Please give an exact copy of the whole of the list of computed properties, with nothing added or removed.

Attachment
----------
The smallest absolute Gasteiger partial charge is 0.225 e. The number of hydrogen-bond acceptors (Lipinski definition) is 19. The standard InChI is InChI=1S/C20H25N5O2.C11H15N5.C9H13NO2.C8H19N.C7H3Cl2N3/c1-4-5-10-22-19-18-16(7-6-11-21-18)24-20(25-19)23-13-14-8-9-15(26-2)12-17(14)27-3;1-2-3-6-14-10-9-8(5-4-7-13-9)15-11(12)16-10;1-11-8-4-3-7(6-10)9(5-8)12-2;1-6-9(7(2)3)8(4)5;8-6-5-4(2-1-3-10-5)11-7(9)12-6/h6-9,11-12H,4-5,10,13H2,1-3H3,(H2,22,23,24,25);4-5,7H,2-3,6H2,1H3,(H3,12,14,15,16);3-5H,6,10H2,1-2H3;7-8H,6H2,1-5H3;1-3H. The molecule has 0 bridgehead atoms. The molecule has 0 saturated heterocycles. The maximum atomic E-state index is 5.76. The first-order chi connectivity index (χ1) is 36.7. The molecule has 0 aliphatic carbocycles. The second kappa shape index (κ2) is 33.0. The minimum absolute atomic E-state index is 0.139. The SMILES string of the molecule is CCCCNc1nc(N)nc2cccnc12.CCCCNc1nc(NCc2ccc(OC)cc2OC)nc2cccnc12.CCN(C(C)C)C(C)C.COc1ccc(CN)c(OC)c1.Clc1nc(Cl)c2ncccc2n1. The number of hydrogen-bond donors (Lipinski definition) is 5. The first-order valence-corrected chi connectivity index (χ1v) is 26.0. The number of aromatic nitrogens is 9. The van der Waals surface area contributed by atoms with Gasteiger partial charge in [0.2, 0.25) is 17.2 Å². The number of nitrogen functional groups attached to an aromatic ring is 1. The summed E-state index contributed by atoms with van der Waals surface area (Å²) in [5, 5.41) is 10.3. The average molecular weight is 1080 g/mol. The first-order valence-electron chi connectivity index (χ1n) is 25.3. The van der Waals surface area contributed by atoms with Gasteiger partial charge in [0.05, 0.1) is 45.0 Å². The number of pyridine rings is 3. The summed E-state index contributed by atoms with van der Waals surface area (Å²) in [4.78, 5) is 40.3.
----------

The smallest absolute Gasteiger partial charge is 0.225 e. The number of hydrogen-bond acceptors (Lipinski definition) is 19. The standard InChI is InChI=1S/C20H25N5O2.C11H15N5.C9H13NO2.C8H19N.C7H3Cl2N3/c1-4-5-10-22-19-18-16(7-6-11-21-18)24-20(25-19)23-13-14-8-9-15(26-2)12-17(14)27-3;1-2-3-6-14-10-9-8(5-4-7-13-9)15-11(12)16-10;1-11-8-4-3-7(6-10)9(5-8)12-2;1-6-9(7(2)3)8(4)5;8-6-5-4(2-1-3-10-5)11-7(9)12-6/h6-9,11-12H,4-5,10,13H2,1-3H3,(H2,22,23,24,25);4-5,7H,2-3,6H2,1H3,(H3,12,14,15,16);3-5H,6,10H2,1-2H3;7-8H,6H2,1-5H3;1-3H. The molecule has 0 bridgehead atoms. The molecule has 0 saturated heterocycles. The maximum atomic E-state index is 5.76. The first-order chi connectivity index (χ1) is 36.7. The molecule has 0 aliphatic carbocycles. The second kappa shape index (κ2) is 33.0. The minimum absolute atomic E-state index is 0.139. The SMILES string of the molecule is CCCCNc1nc(N)nc2cccnc12.CCCCNc1nc(NCc2ccc(OC)cc2OC)nc2cccnc12.CCN(C(C)C)C(C)C.COc1ccc(CN)c(OC)c1.Clc1nc(Cl)c2ncccc2n1. The number of hydrogen-bond donors (Lipinski definition) is 5. The first-order valence-corrected chi connectivity index (χ1v) is 26.0. The number of aromatic nitrogens is 9. The van der Waals surface area contributed by atoms with Gasteiger partial charge in [0.2, 0.25) is 17.2 Å². The number of nitrogen functional groups attached to an aromatic ring is 1. The summed E-state index contributed by atoms with van der Waals surface area (Å²) in [5, 5.41) is 10.3. The average molecular weight is 1080 g/mol. The first-order valence-electron chi connectivity index (χ1n) is 25.3. The van der Waals surface area contributed by atoms with Gasteiger partial charge in [0.05, 0.1) is 45.0 Å². The number of pyridine rings is 3. The summed E-state index contributed by atoms with van der Waals surface area (Å²) in [4.78, 5) is 40.3.